"I feel like I lost my father, someone who would look out for me. Already as a black person with no connections you are disadvantaged," said Joseph Nkosi, 36, a security guard from Alexandra township in Johannesburg.

Referring to Mandela by his clan name, he added: "Now without Madiba I feel like I don't have a chance. The rich will get richer and simply forget about us. The poor don't matter to them. Look at our politicians, they are nothing like Madiba."

'Life will carry on'

Just hours after the news of Mandela's death, Tutu had sought to assuage fears that the absence of South Africa's first black president, who steered the country to democracy, might revive some of the violent ghosts of apartheid.

"To suggest that South Africa might go up in flames- as some have predicted- is to discredit South Africans and Madiba's legacy," Tutu said in a statement on Thursday.

"The sun will rise tomorrow, and the next day and the next ... It may not appear as bright as yesterday, but life will carry on," Tutu said.

Zuma and his ruling African National Congress face presidential and legislative elections next year which are expected to reveal widespread discontent among voters about persisting poverty and unemployment two decades after the end of apartheid.

But the former liberation movement is expected to maintain its predominance in South African politics.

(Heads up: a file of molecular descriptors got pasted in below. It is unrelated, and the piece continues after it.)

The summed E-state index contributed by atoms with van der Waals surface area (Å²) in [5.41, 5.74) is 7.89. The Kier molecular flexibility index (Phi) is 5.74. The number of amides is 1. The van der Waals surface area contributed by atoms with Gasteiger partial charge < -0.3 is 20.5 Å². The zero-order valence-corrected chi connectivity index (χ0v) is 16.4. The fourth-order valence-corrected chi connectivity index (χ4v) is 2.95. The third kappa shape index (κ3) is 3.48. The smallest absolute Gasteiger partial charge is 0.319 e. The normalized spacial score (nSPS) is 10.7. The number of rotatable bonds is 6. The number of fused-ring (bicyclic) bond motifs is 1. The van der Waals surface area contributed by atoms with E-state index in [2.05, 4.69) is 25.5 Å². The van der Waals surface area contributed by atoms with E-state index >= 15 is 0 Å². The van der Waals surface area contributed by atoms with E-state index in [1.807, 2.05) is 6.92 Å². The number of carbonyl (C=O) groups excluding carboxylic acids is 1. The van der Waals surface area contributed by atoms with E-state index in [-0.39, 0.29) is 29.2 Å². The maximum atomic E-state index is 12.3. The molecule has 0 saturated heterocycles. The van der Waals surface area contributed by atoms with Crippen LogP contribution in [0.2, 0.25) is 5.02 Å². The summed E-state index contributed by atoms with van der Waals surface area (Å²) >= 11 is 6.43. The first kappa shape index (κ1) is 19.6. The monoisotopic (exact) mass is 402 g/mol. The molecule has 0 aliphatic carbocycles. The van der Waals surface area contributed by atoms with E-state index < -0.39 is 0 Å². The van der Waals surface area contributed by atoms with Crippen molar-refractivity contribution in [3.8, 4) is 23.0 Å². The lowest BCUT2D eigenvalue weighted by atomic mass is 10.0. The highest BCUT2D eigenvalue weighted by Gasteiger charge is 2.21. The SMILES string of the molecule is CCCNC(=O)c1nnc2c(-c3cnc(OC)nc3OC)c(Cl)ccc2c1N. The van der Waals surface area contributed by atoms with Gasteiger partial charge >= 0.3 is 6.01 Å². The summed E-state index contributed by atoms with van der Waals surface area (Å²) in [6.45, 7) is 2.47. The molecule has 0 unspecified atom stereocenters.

"It is painful losing him but the ANC is going to stay strong and be dominant. The party is powerful and will stay in power," said office worker Tumi Matshidiso, 27.

Mark Rosenberg, Senior Africa Analyst at the Eurasia Group, said that while Mandela's death might even give the ANC a sympathy-driven boost for elections due next year, it would hurt the party in the long term.

He saw Mandela's absence "sapping the party's historical legitimacy and encouraging rejection by voters who believe the ANC has failed to deliver on its economic promises and become mired in corruption."

Although Zuma's initial announcement of Mandela's death left the country hushed, later a crowd gathered overnight outside Mandela's old house in Vilakazi Street, Soweto, to sing songs in his praise.

"Mandela you brought us peace" was one of the songs.

Democratic model for Africa

Mandela rose from rural obscurity to challenge the might of white minority rule- a struggle that gave the 20th century one of its most respected and loved figures.

He was among the first to advocate armed resistance to apartheid in 1960 but was quick to preach reconciliation and forgiveness when the country's white minority began easing its grip on power 30 years later.

He was elected president in landmark all-race elections in 1994 after helping to steer the racially divided country towards reconciliation and away from civil war.

"His greatest legacy is that we are basically at peace with each other," F.W. de Klerk, the white Afrikaner president who released Mandela in 1990, told the BBC in an interview.

Mandela was awarded the Nobel Peace Prize in 1993, an honour he shared with de Klerk. Reacting to his death, the Nobel Committee said Mandela would remain one of the greatest laureates in the history of the prize.

In 1999, Mandela handed over power to younger leaders better equipped to manage a modern economy- a rare voluntary departure from power cited as an example to African leaders.

This made him an exception on a continent with a bloody history of long-serving autocrats and violent coups.